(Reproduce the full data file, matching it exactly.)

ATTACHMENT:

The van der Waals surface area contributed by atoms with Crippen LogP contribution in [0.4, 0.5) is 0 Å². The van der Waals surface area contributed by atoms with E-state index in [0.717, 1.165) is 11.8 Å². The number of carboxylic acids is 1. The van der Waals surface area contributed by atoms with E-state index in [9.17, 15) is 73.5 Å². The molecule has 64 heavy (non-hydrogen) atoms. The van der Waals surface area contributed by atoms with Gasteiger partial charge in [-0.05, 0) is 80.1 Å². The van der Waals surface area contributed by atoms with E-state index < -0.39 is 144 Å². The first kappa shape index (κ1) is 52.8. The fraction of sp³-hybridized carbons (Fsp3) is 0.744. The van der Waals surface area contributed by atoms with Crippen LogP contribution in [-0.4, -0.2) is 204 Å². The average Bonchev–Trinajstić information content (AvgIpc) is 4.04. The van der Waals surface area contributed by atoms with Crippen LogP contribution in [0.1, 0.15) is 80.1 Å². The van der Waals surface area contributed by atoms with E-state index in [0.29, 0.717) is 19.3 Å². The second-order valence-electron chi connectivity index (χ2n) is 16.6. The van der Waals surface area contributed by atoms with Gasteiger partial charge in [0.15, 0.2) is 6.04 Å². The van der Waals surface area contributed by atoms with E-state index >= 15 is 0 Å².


The van der Waals surface area contributed by atoms with Crippen LogP contribution in [0.4, 0.5) is 0 Å². The van der Waals surface area contributed by atoms with E-state index in [0.717, 1.165) is 11.8 Å². The number of carboxylic acids is 1. The van der Waals surface area contributed by atoms with E-state index in [9.17, 15) is 73.5 Å². The molecule has 64 heavy (non-hydrogen) atoms. The van der Waals surface area contributed by atoms with Gasteiger partial charge in [-0.05, 0) is 80.1 Å². The van der Waals surface area contributed by atoms with E-state index < -0.39 is 144 Å². The first kappa shape index (κ1) is 52.8. The fraction of sp³-hybridized carbons (Fsp3) is 0.744. The van der Waals surface area contributed by atoms with Crippen LogP contribution in [-0.4, -0.2) is 204 Å². The average Bonchev–Trinajstić information content (AvgIpc) is 4.04. The van der Waals surface area contributed by atoms with Crippen LogP contribution in [0.1, 0.15) is 80.1 Å². The van der Waals surface area contributed by atoms with E-state index in [0.29, 0.717) is 19.3 Å². The second-order valence-electron chi connectivity index (χ2n) is 16.6. The van der Waals surface area contributed by atoms with Gasteiger partial charge in [0.15, 0.2) is 6.04 Å². The van der Waals surface area contributed by atoms with E-state index >= 15 is 0 Å².